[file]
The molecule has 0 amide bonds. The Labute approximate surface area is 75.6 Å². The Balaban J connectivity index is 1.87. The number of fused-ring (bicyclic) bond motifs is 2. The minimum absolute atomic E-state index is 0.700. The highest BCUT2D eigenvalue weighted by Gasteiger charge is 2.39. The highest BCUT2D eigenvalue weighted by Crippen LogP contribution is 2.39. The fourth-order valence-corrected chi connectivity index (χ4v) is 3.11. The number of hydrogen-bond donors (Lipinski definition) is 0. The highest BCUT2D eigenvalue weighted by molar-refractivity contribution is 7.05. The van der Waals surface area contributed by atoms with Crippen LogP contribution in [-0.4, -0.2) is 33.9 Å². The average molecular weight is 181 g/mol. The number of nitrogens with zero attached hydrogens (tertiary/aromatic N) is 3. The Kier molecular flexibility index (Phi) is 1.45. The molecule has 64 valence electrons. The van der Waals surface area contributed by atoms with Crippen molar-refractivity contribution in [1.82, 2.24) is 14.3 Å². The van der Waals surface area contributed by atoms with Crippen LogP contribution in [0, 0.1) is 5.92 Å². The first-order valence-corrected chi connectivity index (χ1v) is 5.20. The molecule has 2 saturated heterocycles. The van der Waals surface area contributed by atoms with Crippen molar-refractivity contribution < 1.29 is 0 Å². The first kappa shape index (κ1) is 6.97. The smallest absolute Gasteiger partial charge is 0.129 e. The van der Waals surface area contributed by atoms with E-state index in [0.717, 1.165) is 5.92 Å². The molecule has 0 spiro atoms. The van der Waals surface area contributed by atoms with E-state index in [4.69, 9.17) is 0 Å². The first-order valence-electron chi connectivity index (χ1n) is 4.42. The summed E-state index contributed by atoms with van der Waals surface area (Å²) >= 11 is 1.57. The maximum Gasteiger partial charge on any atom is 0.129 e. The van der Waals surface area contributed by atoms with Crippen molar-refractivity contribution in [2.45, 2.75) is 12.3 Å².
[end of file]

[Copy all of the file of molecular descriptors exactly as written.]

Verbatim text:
The molecule has 0 amide bonds. The Labute approximate surface area is 75.6 Å². The Balaban J connectivity index is 1.87. The number of fused-ring (bicyclic) bond motifs is 2. The minimum absolute atomic E-state index is 0.700. The highest BCUT2D eigenvalue weighted by Gasteiger charge is 2.39. The highest BCUT2D eigenvalue weighted by Crippen LogP contribution is 2.39. The fourth-order valence-corrected chi connectivity index (χ4v) is 3.11. The number of hydrogen-bond donors (Lipinski definition) is 0. The highest BCUT2D eigenvalue weighted by molar-refractivity contribution is 7.05. The van der Waals surface area contributed by atoms with Crippen LogP contribution in [-0.4, -0.2) is 33.9 Å². The average molecular weight is 181 g/mol. The number of nitrogens with zero attached hydrogens (tertiary/aromatic N) is 3. The Kier molecular flexibility index (Phi) is 1.45. The molecule has 64 valence electrons. The van der Waals surface area contributed by atoms with Crippen molar-refractivity contribution in [1.82, 2.24) is 14.3 Å². The van der Waals surface area contributed by atoms with Crippen LogP contribution in [0, 0.1) is 5.92 Å². The first-order valence-corrected chi connectivity index (χ1v) is 5.20. The molecule has 2 saturated heterocycles. The van der Waals surface area contributed by atoms with Crippen molar-refractivity contribution < 1.29 is 0 Å². The first kappa shape index (κ1) is 6.97. The smallest absolute Gasteiger partial charge is 0.129 e. The van der Waals surface area contributed by atoms with E-state index in [0.717, 1.165) is 5.92 Å². The molecule has 0 spiro atoms. The van der Waals surface area contributed by atoms with E-state index in [4.69, 9.17) is 0 Å². The first-order valence-electron chi connectivity index (χ1n) is 4.42. The summed E-state index contributed by atoms with van der Waals surface area (Å²) >= 11 is 1.57. The maximum Gasteiger partial charge on any atom is 0.129 e. The van der Waals surface area contributed by atoms with Crippen molar-refractivity contribution in [2.45, 2.75) is 12.3 Å².